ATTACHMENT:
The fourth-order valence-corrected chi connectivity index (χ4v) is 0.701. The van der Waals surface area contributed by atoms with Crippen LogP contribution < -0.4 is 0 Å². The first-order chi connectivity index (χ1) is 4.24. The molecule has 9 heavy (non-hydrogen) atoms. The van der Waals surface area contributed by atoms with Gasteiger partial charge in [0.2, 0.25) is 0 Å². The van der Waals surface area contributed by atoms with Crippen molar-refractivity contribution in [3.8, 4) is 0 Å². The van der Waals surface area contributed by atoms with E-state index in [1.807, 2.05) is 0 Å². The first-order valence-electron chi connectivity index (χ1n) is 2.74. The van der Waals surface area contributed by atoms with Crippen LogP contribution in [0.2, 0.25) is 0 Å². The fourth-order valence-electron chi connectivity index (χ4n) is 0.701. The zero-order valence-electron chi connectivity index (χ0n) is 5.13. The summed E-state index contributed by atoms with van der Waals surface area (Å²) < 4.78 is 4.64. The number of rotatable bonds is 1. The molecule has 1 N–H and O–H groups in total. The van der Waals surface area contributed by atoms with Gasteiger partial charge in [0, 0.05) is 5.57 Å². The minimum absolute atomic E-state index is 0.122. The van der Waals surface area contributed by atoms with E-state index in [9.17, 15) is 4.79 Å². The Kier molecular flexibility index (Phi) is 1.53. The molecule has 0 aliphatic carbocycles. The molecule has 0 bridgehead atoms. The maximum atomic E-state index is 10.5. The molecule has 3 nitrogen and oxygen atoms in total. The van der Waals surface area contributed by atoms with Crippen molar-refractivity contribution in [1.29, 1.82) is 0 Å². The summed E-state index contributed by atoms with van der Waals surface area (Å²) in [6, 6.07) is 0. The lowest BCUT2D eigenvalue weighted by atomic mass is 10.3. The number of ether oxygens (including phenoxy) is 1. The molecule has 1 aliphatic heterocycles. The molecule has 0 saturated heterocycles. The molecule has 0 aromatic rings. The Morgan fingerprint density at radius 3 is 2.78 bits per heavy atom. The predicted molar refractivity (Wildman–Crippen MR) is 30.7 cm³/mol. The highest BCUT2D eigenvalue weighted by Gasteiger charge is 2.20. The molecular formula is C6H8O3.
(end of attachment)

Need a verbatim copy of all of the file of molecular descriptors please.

The fourth-order valence-corrected chi connectivity index (χ4v) is 0.701. The van der Waals surface area contributed by atoms with Crippen LogP contribution < -0.4 is 0 Å². The first-order chi connectivity index (χ1) is 4.24. The molecule has 9 heavy (non-hydrogen) atoms. The van der Waals surface area contributed by atoms with Gasteiger partial charge in [0.2, 0.25) is 0 Å². The van der Waals surface area contributed by atoms with Crippen molar-refractivity contribution in [3.8, 4) is 0 Å². The van der Waals surface area contributed by atoms with E-state index in [1.807, 2.05) is 0 Å². The first-order valence-electron chi connectivity index (χ1n) is 2.74. The van der Waals surface area contributed by atoms with Crippen LogP contribution in [0.2, 0.25) is 0 Å². The fourth-order valence-electron chi connectivity index (χ4n) is 0.701. The zero-order valence-electron chi connectivity index (χ0n) is 5.13. The summed E-state index contributed by atoms with van der Waals surface area (Å²) < 4.78 is 4.64. The number of rotatable bonds is 1. The molecule has 1 N–H and O–H groups in total. The van der Waals surface area contributed by atoms with Gasteiger partial charge in [0, 0.05) is 5.57 Å². The minimum absolute atomic E-state index is 0.122. The van der Waals surface area contributed by atoms with E-state index in [9.17, 15) is 4.79 Å². The Kier molecular flexibility index (Phi) is 1.53. The molecule has 0 aliphatic carbocycles. The molecule has 0 bridgehead atoms. The maximum atomic E-state index is 10.5. The molecule has 3 nitrogen and oxygen atoms in total. The van der Waals surface area contributed by atoms with Crippen molar-refractivity contribution in [1.29, 1.82) is 0 Å². The summed E-state index contributed by atoms with van der Waals surface area (Å²) in [6, 6.07) is 0. The lowest BCUT2D eigenvalue weighted by atomic mass is 10.3. The number of ether oxygens (including phenoxy) is 1. The molecule has 1 aliphatic heterocycles. The molecule has 0 saturated heterocycles. The molecule has 0 aromatic rings. The Morgan fingerprint density at radius 3 is 2.78 bits per heavy atom. The predicted molar refractivity (Wildman–Crippen MR) is 30.7 cm³/mol. The highest BCUT2D eigenvalue weighted by Gasteiger charge is 2.20. The molecular formula is C6H8O3.